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      This is wild to me because it feels so obvious that even asking the question in the first place seems redundant and pointless, but like … somehow even so it’s not widely understood. So I guess it’s good to have hard data backing it up.

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      Now, it’s very important to note that while the examples in this post helpfully display this pattern, the architectural decisions of these sites are made thoughtfully by highly-skilled teams. Web development involves tradeoffs, and in some cases a team may deem the initial performance impact of JS-dependence a worthy compromise for benefits they get in other areas, such as personalized content, server costs and simplicity, and even performance in long-lived sessions.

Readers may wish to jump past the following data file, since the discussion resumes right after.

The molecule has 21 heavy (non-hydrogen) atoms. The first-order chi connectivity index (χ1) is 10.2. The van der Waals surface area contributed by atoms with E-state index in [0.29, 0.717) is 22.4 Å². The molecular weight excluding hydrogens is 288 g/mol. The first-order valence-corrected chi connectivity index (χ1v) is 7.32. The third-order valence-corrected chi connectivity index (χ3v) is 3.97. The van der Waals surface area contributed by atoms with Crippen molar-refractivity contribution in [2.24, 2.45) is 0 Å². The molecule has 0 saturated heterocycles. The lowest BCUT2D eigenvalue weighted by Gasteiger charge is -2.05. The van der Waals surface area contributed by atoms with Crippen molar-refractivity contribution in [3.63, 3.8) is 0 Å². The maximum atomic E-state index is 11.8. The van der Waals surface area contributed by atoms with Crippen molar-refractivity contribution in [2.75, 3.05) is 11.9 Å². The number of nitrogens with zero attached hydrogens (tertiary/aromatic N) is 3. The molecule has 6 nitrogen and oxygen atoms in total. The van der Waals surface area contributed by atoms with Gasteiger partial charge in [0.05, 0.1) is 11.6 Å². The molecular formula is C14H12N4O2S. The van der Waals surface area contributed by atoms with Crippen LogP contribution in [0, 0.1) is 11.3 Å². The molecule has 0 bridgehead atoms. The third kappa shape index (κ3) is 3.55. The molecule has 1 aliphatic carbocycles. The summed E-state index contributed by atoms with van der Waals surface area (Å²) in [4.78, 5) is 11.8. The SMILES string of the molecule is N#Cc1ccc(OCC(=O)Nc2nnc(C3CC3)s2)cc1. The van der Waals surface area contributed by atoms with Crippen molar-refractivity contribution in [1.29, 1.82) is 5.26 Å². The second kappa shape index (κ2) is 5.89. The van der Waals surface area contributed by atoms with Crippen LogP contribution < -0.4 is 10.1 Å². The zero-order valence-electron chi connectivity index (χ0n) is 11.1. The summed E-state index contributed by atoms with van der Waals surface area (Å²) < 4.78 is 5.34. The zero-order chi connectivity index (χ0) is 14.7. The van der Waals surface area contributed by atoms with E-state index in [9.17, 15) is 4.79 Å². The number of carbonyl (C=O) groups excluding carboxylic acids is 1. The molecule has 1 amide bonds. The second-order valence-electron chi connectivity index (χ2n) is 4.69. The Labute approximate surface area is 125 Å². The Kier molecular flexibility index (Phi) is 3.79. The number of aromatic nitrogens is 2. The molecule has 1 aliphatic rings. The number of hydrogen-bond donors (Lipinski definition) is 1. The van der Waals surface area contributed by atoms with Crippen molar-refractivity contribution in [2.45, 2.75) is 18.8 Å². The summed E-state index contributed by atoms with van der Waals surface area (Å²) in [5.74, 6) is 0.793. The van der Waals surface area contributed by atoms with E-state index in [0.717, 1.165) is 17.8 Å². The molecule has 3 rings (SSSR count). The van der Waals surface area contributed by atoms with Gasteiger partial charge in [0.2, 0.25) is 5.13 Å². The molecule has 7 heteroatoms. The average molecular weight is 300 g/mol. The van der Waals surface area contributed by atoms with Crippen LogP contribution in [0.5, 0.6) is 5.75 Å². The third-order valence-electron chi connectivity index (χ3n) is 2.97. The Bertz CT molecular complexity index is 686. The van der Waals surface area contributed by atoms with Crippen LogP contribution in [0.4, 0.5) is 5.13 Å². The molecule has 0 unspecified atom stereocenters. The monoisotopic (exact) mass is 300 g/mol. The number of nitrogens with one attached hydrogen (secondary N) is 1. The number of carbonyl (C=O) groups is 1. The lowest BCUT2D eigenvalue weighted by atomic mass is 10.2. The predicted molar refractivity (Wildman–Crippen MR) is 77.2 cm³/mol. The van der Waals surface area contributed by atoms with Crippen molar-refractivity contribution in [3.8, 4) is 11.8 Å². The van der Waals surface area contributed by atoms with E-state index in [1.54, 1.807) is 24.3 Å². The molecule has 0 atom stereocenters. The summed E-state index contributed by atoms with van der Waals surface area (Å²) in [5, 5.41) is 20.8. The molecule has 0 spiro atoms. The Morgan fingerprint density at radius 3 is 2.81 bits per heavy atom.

I thought this blob was more important. Look only at initial load times does not tell the whole story—especially for your specific project requirements. I would like to see less JS-oriented sites where it’s completely unnecessary ala many developer project landing pages made with React or Vue where you can’t get any information without JS despite the whole purpose being to inform users about the project. And just as much I want good SPAs to continue to be SPAs, and some SPAs, like Reddit mobile to go back to a hybrid approach where JS is a useful enhancement.